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Name: Antony Loewenstein
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Friday, April 15, 2005

The lure

"Few ideologues can resist the allure of a blank slate - that was colonialism's seductive promise: "discovering" wide-open new lands where utopia seemed possible. But colonialism is dead, or so we are told; there are no new places to discover, no terra nullius (there never was), no more blank pages on which, as Mao once said, "the newest and most beautiful words can be written." There is, however, plenty of destruction - countries smashed to rubble, whether by so-called Acts of God or by Acts of Bush (on orders from God). And where there is destruction there is reconstruction, a chance to grab hold of "the terrible barrenness," as a UN official recently described the devastation in Aceh, and fill it with the most perfect, beautiful plans.

"We used to have vulgar colonialism," says Shalmali Guttal, a Bangalore-based researcher with Focus on the Global South. "Now we have sophisticated colonialism, and they call it 'reconstruction.'"

So writes Naomi Klein in the May 2 edition of The Nation. She highlights the increasing use of private contractors for the rebuilding of countries and economies. Iraq is a perfect example. Baghdad was still burning and the "American occupation officials rewrote the investment laws and announced that the country's state-owned companies would be privatised."

When Western leaders talk about "reconstruction" or "assistance", they're speaking in code. I remember reading some months ago of the recent election victory of President Yushchenko in Ukraine. An International Monetary Fund spokesperson was quoted in the International Herald Tribune as saying that the country would need to "reassure" foreign investment and "engage in a policy of rapid privatisation" before serious overseas capital could arrive. The Bush administration even wanted to privatise Iraqi oil before the invasion.

What exactly does democracy mean to the powerbrokers in Canberra, Washington and London? Take Indonesia. Before the Boxing Day tsunami, the country owned over $100 billion to the World Bank. It was an unpayable amount. The result is that millions of citizens are living in poverty because the government is forever paying back this debt.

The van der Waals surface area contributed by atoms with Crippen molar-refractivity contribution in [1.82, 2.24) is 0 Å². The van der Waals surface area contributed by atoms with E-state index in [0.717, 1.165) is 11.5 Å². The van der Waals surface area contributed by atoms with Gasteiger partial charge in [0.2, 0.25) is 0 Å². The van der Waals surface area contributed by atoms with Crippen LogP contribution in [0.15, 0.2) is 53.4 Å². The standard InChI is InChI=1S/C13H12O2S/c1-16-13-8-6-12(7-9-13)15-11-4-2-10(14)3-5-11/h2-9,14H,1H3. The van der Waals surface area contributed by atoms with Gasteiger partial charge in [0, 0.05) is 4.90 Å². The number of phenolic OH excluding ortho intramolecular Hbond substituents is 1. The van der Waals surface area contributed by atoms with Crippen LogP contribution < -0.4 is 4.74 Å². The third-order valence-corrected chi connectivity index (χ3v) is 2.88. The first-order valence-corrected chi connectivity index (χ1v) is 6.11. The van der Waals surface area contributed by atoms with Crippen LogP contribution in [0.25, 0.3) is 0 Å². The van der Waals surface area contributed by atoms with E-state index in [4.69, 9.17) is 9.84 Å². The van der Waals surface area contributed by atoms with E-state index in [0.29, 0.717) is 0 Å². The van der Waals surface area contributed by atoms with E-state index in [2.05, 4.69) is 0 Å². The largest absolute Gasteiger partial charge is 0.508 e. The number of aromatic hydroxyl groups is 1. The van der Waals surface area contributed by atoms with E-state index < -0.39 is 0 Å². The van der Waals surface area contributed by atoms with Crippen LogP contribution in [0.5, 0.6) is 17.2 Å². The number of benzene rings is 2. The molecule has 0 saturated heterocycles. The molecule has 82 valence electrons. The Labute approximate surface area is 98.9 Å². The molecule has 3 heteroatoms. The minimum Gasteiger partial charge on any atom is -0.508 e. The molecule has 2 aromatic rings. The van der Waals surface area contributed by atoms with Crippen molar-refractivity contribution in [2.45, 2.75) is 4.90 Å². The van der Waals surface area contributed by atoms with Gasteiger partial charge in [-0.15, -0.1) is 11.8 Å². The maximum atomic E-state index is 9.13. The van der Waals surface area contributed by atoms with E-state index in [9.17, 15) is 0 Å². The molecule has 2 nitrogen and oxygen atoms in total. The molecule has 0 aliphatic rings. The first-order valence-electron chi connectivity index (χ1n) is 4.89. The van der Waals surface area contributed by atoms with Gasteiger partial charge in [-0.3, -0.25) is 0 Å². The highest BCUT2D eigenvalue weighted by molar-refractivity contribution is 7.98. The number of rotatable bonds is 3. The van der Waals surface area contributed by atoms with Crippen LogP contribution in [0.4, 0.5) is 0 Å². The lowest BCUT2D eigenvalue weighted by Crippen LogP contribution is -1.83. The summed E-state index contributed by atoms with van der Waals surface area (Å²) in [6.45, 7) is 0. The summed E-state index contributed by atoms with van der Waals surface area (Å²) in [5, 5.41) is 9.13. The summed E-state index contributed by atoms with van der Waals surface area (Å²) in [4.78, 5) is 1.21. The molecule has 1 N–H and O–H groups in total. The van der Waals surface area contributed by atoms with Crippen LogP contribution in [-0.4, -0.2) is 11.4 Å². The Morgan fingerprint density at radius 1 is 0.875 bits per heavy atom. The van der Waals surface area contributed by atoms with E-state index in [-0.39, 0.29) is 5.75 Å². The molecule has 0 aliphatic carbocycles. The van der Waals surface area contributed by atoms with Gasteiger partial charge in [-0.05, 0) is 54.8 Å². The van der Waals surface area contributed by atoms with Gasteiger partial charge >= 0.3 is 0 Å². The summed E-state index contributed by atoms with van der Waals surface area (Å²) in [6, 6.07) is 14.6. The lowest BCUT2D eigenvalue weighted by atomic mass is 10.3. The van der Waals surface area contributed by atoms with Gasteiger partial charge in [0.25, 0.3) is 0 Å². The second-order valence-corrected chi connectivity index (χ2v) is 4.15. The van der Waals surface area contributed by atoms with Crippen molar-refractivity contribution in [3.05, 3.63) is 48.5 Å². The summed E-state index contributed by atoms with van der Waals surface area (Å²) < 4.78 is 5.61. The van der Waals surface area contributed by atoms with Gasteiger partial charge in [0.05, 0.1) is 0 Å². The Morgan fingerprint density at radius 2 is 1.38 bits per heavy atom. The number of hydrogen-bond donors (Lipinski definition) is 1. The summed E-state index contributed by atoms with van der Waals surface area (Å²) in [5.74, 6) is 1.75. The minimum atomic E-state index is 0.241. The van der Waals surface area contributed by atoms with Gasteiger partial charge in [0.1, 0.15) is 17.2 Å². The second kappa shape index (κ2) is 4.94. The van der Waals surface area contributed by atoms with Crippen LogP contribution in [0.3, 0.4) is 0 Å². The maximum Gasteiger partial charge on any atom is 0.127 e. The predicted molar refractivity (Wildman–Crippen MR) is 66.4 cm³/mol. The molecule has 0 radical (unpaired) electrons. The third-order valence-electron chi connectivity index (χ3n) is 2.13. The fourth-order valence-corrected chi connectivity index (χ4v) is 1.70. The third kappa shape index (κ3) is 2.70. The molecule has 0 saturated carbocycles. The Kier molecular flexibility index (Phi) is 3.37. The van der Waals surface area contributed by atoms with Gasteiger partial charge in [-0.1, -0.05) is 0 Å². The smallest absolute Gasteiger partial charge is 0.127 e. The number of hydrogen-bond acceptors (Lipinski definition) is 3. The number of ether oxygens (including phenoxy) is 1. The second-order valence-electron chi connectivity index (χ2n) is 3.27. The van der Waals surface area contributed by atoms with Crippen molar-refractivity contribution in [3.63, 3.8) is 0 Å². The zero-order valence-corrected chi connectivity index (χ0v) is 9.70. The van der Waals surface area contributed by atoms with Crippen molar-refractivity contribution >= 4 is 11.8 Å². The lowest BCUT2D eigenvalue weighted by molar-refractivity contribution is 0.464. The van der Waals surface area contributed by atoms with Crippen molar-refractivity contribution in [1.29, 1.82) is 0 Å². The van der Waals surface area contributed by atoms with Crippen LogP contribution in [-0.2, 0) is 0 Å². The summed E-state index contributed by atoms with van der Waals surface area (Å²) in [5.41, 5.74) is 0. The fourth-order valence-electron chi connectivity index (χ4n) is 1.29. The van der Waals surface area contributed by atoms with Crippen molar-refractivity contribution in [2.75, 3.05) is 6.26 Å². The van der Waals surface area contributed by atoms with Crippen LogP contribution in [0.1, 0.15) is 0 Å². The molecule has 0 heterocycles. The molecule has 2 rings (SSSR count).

Before the first Gulf War, many Arab countries, such as Syria and Egypt, joined the "Coalition" because America provided either massive "debt relief" or arms. Coalition of the Willing, indeed.

The "outbreak" of democracy in many countries is simply language for a new kind of colonialism. The Wall Street Journal reported in August 2004 that Halliburton could not justify why it billed the Pentagon for $1.8 billion of work in Iraq and Kuwait. Just who gets rich when invasion and occupation strikes?

6 Comments:

Anonymous Anonymous said...

So dictatorship is superior to democracy, because the latter might be supported by Chimpy McHitlerburton?

And what's wrong with making a buck, anyway? That's how the rest of us in the real world who don't suck on the government-academia teat survive...

Friday, April 15, 2005 4:40:00 pm  
Blogger Antony Loewenstein said...

What's wrong with making a buck? Nothing, sometimes. (I'm not on govt welfare of any sort, by the way, person without balls who refuses to reveal himself/herself.) It doesn't bother you that in the case of Iraq many companies very close to the US government are given beneficial status? Or that Iraq oil may be privatised? Or that the IMF will "loan" the country heaps of money, on the condition that much is privatised, to Western companies, such as natural resources.
This is true face of "democracy", thanks to the Western "allies."

Friday, April 15, 2005 4:56:00 pm  
Anonymous Anonymous said...

Who would you suggest do the rebuilding? French companies? They made plenty off Saddam when he was in power, thanks.

Your preference for corrupt and brutal states to control people and resources is bizarre and illogical. People live in poverty in these countries because corrupt regimes steal all the resources, and by privatizing you suddenly have accountability to shareholders and the like.

Why you have this fetish for dictators instead of democracies is bizarre, but as has been pointed out by a lot of people, the Left always loves a good strongman (Stalin, Mao, Castro, Saddam, etc..)

Friday, April 15, 2005 5:55:00 pm  
Blogger Antony Loewenstein said...

No preference for dictators, certainly not from my corner. Accountability is the issue here. No more, no less. Many of the bidding processes are hardly open and fair. Besides, many US companies benefitted from oil for food, as well. Not just the Euros. Indeed, good old Halliburton has been involved in working inside Iran over the years, against US law. Surely this should bother people?

Friday, April 15, 2005 5:59:00 pm  
Anonymous Anonymous said...

You say you don't prefer dictators, but you seem awfully sad about the overthrow of Saddam/installation of Iraqi democracy...indeed, you seem to be very much a glass-half-empty kinda guy on all sorts of developments which I thought would cheer the heart of a progressive leftist.

Your barracking of the Howard government for not signing ASEAN below seems to confirm this -- it would have protected the Indonesian dictatorship from our help in freeing East Timor, another cause I believe that was cherished by the Left.

If I'm anonymous, it's only because i'm not as pretty as you :)

Friday, April 15, 2005 6:19:00 pm  
Anonymous Ivan said...

You said “Before the Boxing Day tsunami, the country owned over $100 billion”…
So what are you worried about, you illiterate leftie prick. Lets hope the World Bank will return the money to Indonesia.

Friday, July 15, 2005 11:42:00 am  

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